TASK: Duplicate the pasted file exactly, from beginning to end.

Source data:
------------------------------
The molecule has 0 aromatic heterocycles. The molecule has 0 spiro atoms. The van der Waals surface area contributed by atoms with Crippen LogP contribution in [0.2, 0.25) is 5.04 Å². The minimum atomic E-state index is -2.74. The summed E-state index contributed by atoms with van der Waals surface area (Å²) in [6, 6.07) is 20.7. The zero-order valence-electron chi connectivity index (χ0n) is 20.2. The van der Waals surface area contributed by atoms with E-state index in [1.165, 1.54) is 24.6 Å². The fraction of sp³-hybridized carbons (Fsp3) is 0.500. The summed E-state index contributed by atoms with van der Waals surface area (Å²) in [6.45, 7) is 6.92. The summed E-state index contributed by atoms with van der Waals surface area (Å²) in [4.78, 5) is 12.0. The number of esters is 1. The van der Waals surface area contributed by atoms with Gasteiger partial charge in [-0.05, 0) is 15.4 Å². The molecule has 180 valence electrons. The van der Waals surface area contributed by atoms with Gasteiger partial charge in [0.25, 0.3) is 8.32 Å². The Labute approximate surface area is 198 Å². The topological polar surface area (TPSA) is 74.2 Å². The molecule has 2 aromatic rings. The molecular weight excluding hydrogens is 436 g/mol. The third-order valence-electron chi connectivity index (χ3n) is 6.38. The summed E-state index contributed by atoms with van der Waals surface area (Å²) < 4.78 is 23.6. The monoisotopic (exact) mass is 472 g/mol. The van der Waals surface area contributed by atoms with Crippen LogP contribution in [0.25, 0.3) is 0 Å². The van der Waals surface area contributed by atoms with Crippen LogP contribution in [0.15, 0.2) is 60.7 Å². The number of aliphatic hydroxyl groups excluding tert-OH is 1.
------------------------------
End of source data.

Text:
The molecule has 0 aromatic heterocycles. The molecule has 0 spiro atoms. The van der Waals surface area contributed by atoms with Crippen LogP contribution in [0.2, 0.25) is 5.04 Å². The minimum atomic E-state index is -2.74. The summed E-state index contributed by atoms with van der Waals surface area (Å²) in [6, 6.07) is 20.7. The zero-order valence-electron chi connectivity index (χ0n) is 20.2. The van der Waals surface area contributed by atoms with E-state index in [1.165, 1.54) is 24.6 Å². The fraction of sp³-hybridized carbons (Fsp3) is 0.500. The summed E-state index contributed by atoms with van der Waals surface area (Å²) in [6.45, 7) is 6.92. The summed E-state index contributed by atoms with van der Waals surface area (Å²) in [4.78, 5) is 12.0. The number of esters is 1. The van der Waals surface area contributed by atoms with Gasteiger partial charge in [-0.05, 0) is 15.4 Å². The molecule has 180 valence electrons. The van der Waals surface area contributed by atoms with Gasteiger partial charge in [0.25, 0.3) is 8.32 Å². The Labute approximate surface area is 198 Å². The topological polar surface area (TPSA) is 74.2 Å². The molecule has 2 aromatic rings. The molecular weight excluding hydrogens is 436 g/mol. The third-order valence-electron chi connectivity index (χ3n) is 6.38. The summed E-state index contributed by atoms with van der Waals surface area (Å²) < 4.78 is 23.6. The monoisotopic (exact) mass is 472 g/mol. The van der Waals surface area contributed by atoms with Crippen LogP contribution in [0.25, 0.3) is 0 Å². The van der Waals surface area contributed by atoms with Crippen LogP contribution in [0.15, 0.2) is 60.7 Å². The number of aliphatic hydroxyl groups excluding tert-OH is 1.